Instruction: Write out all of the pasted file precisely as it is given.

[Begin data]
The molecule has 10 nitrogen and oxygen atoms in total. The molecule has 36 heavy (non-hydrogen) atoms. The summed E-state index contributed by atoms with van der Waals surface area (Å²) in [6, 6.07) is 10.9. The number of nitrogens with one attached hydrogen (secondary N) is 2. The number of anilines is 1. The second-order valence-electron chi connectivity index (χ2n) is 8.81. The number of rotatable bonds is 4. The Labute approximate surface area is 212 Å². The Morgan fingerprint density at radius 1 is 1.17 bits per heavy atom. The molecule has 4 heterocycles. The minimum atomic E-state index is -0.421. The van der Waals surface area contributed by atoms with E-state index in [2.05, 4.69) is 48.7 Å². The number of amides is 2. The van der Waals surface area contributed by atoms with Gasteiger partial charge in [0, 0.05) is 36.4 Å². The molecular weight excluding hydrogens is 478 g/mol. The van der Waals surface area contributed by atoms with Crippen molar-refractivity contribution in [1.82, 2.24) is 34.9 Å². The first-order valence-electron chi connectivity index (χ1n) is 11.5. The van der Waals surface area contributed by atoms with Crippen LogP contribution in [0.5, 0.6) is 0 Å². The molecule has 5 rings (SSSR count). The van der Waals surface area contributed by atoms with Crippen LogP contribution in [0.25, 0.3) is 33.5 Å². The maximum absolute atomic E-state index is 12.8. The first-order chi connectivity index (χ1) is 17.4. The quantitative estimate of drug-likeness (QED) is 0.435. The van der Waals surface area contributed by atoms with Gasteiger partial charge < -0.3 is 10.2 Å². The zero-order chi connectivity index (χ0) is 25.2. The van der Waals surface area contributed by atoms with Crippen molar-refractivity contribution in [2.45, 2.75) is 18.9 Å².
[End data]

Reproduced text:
The molecule has 10 nitrogen and oxygen atoms in total. The molecule has 36 heavy (non-hydrogen) atoms. The summed E-state index contributed by atoms with van der Waals surface area (Å²) in [6, 6.07) is 10.9. The number of nitrogens with one attached hydrogen (secondary N) is 2. The number of anilines is 1. The second-order valence-electron chi connectivity index (χ2n) is 8.81. The number of rotatable bonds is 4. The Labute approximate surface area is 212 Å². The Morgan fingerprint density at radius 1 is 1.17 bits per heavy atom. The molecule has 4 heterocycles. The minimum atomic E-state index is -0.421. The van der Waals surface area contributed by atoms with E-state index in [2.05, 4.69) is 48.7 Å². The number of amides is 2. The van der Waals surface area contributed by atoms with Gasteiger partial charge in [0, 0.05) is 36.4 Å². The molecular weight excluding hydrogens is 478 g/mol. The van der Waals surface area contributed by atoms with Crippen molar-refractivity contribution in [1.82, 2.24) is 34.9 Å². The first-order valence-electron chi connectivity index (χ1n) is 11.5. The van der Waals surface area contributed by atoms with Crippen LogP contribution in [0.5, 0.6) is 0 Å². The molecule has 5 rings (SSSR count). The van der Waals surface area contributed by atoms with Crippen LogP contribution in [0.25, 0.3) is 33.5 Å². The maximum absolute atomic E-state index is 12.8. The first-order chi connectivity index (χ1) is 17.4. The quantitative estimate of drug-likeness (QED) is 0.435. The van der Waals surface area contributed by atoms with Gasteiger partial charge < -0.3 is 10.2 Å². The zero-order chi connectivity index (χ0) is 25.2. The van der Waals surface area contributed by atoms with Crippen molar-refractivity contribution in [2.45, 2.75) is 18.9 Å².